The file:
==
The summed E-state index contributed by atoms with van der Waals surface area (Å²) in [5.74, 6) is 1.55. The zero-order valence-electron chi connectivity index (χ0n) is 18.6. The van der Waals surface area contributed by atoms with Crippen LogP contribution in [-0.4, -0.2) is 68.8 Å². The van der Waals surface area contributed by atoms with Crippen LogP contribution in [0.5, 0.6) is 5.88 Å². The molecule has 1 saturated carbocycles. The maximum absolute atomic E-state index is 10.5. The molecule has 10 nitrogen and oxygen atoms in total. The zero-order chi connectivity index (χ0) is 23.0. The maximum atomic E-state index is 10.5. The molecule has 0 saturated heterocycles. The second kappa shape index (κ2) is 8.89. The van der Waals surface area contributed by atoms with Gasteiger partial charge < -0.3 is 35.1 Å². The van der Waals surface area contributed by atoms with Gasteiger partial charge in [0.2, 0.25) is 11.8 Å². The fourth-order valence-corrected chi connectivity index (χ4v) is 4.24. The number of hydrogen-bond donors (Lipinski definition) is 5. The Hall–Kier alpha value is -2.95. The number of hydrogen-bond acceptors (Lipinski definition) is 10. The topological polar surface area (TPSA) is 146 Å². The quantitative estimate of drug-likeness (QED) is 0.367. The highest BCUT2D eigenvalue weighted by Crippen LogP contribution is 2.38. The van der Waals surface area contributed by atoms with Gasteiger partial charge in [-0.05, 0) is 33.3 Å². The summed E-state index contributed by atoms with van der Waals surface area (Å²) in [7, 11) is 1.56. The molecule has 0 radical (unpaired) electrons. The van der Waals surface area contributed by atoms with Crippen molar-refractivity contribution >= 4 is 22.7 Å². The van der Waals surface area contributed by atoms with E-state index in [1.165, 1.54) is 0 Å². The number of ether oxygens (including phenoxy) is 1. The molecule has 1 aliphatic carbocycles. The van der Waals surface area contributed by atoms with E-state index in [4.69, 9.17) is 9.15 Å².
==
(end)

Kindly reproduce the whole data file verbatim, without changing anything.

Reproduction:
The summed E-state index contributed by atoms with van der Waals surface area (Å²) in [5.74, 6) is 1.55. The zero-order valence-electron chi connectivity index (χ0n) is 18.6. The van der Waals surface area contributed by atoms with Crippen LogP contribution in [-0.4, -0.2) is 68.8 Å². The van der Waals surface area contributed by atoms with Crippen LogP contribution in [0.5, 0.6) is 5.88 Å². The molecule has 1 saturated carbocycles. The maximum absolute atomic E-state index is 10.5. The molecule has 10 nitrogen and oxygen atoms in total. The zero-order chi connectivity index (χ0) is 23.0. The maximum atomic E-state index is 10.5. The molecule has 0 saturated heterocycles. The second kappa shape index (κ2) is 8.89. The van der Waals surface area contributed by atoms with Gasteiger partial charge < -0.3 is 35.1 Å². The van der Waals surface area contributed by atoms with Gasteiger partial charge in [0.2, 0.25) is 11.8 Å². The fourth-order valence-corrected chi connectivity index (χ4v) is 4.24. The number of hydrogen-bond donors (Lipinski definition) is 5. The Hall–Kier alpha value is -2.95. The number of hydrogen-bond acceptors (Lipinski definition) is 10. The topological polar surface area (TPSA) is 146 Å². The quantitative estimate of drug-likeness (QED) is 0.367. The highest BCUT2D eigenvalue weighted by Crippen LogP contribution is 2.38. The van der Waals surface area contributed by atoms with Gasteiger partial charge in [-0.05, 0) is 33.3 Å². The summed E-state index contributed by atoms with van der Waals surface area (Å²) in [7, 11) is 1.56. The molecule has 0 radical (unpaired) electrons. The van der Waals surface area contributed by atoms with Crippen molar-refractivity contribution >= 4 is 22.7 Å². The van der Waals surface area contributed by atoms with E-state index in [1.165, 1.54) is 0 Å². The number of ether oxygens (including phenoxy) is 1. The molecule has 1 aliphatic carbocycles. The van der Waals surface area contributed by atoms with E-state index in [4.69, 9.17) is 9.15 Å².